The Stork STM is an autonomous aerial logistics vehicle, capable of beyond visual line of sight (BVLOS) operations and carrying payloads weighing 135 kg over a 400 km distance (the equivalent of flying from Oxford to Paris). This payload capacity has been chosen as it is an optimum weight to resupply an eight-person section for a two-day period.
UASHLC Phase 2 is a joint effort between Defence Equipment & Support’s (DE&S) Future Capability Group and the Royal Navy’s Office of the Chief Technology Officer and 700X Naval Air Squadron. It aims to explore potential use cases for uncrewed technologies to deliver supplies and equipment intra-theatre (ship-to-ship) and inter-theatre (ship-to-shore and vice versa), which would free up crewed assets like helicopters to perform more specialist tasks.
Being able to carry a 135kg payload up to 400km means that Stork STM is unique in meeting the Royal Navy’s requirements for both intra- and inter-theatre resupply tasks.
Animal Dynamics successfully demonstrated the Stork STM’s ability to carry significant payloads over a large distance as part of a pre-selection flying competition that took place last year. Despite strong competition from a number of world-class UAV providers, the Stork STM scored very highly and was awarded a coveted place on the UASHLC.
The Stork STM will now continue to the next round of UASHLC testing, with flight trials planned to take place in Cornwall.
As part of UASHLC, Animal Dynamics will also be marinising the Stork STM by integrating secure satellite communications (SATCOM) that demonstrates the vehicle can be operated anywhere in the world. The Stork STM will also be fitted with a sonobuoy dispenser – showcasing that the UAV’s payload space can be used for a number of mission types – as well as go through additional wing development work that includes a retraction capability making it safe for deck operations.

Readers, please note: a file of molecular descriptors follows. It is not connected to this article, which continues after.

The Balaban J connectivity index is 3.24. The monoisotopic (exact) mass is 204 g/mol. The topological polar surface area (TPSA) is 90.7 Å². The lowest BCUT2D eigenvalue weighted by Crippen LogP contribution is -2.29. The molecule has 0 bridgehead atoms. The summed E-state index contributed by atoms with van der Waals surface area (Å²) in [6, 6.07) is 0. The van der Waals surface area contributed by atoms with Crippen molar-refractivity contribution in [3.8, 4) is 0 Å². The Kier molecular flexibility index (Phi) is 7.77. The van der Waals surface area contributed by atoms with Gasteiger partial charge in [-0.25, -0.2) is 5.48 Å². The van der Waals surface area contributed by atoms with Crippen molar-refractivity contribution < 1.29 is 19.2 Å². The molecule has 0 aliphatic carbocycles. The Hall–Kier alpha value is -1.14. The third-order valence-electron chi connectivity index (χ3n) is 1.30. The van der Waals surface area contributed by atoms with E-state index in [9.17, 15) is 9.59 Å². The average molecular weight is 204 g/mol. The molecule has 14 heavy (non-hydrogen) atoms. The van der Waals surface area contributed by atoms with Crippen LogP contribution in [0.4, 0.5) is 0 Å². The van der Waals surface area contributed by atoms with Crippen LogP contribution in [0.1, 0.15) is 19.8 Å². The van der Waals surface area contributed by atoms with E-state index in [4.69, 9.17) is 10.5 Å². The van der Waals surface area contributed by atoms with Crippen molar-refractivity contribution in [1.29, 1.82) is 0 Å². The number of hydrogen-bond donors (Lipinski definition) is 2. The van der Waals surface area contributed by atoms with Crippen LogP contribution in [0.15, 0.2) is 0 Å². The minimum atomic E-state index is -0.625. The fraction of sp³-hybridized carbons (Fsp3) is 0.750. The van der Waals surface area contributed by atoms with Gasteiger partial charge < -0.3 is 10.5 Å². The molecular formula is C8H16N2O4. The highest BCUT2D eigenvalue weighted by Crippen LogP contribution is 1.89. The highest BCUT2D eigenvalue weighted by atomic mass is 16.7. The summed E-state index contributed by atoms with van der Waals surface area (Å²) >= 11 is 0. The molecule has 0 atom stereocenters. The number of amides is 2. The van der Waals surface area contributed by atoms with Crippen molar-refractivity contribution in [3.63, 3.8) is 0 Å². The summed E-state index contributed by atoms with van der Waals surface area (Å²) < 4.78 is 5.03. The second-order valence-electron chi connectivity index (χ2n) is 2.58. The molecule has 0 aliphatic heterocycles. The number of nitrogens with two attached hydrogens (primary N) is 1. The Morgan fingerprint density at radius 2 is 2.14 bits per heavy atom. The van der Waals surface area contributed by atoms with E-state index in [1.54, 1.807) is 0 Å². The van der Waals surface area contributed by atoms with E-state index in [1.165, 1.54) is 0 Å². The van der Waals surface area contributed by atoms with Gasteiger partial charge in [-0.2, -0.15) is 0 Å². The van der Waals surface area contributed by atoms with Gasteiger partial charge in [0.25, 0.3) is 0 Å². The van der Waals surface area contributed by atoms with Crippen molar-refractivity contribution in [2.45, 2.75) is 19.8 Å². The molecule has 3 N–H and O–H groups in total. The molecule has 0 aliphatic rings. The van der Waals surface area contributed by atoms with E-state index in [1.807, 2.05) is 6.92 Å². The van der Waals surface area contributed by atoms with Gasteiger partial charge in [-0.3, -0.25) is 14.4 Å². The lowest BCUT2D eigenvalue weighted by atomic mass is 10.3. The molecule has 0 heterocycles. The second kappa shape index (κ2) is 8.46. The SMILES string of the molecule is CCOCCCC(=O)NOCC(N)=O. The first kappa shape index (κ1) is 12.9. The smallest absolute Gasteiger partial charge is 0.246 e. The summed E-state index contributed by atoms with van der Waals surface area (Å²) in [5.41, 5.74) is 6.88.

The Stork STM’s ground-breaking parafoil design overcomes many of the challenges associated with heavy-lift multirotor and hybrid VTOL designs, which are often range limited due to the need for significant power during take-off and landing. And unlike traditional fixed-wing aircraft, the Stork STM can take-off and land in short distances on unprepared ground.
Adrian Thomas, CEO, Animal Dynamics, said: “We are very excited to have won a place in the UASHLC through our performance in the fly-offs against strong competition from established UAV and aerospace companies. Selection by the UK Ministry of Defence (MoD) and the Royal Navy reflects the fantastic capabilities the Stork STM has to offer, and the strength and experience of the team in terms of engineering, flight ops and certification. We look forward to the next stage of flight trials when we can demonstrate the continuing performance and capability enhancements of the Stork STM and the clear path to commercialisation.”
Chris Roberts, Head of Engineering Operations, Animal Dynamics, said: “Our success in being selected for the next phase of the UASHLC has validated that our design concept can meet challenging customer requirements at a live demo. Our operations team relished the opportunity to conduct a live demo, during which the Stork STM performed fantastically, showing to the MoD the potential that our technology could play in naval resupply roles.” (Source: UAS VISION)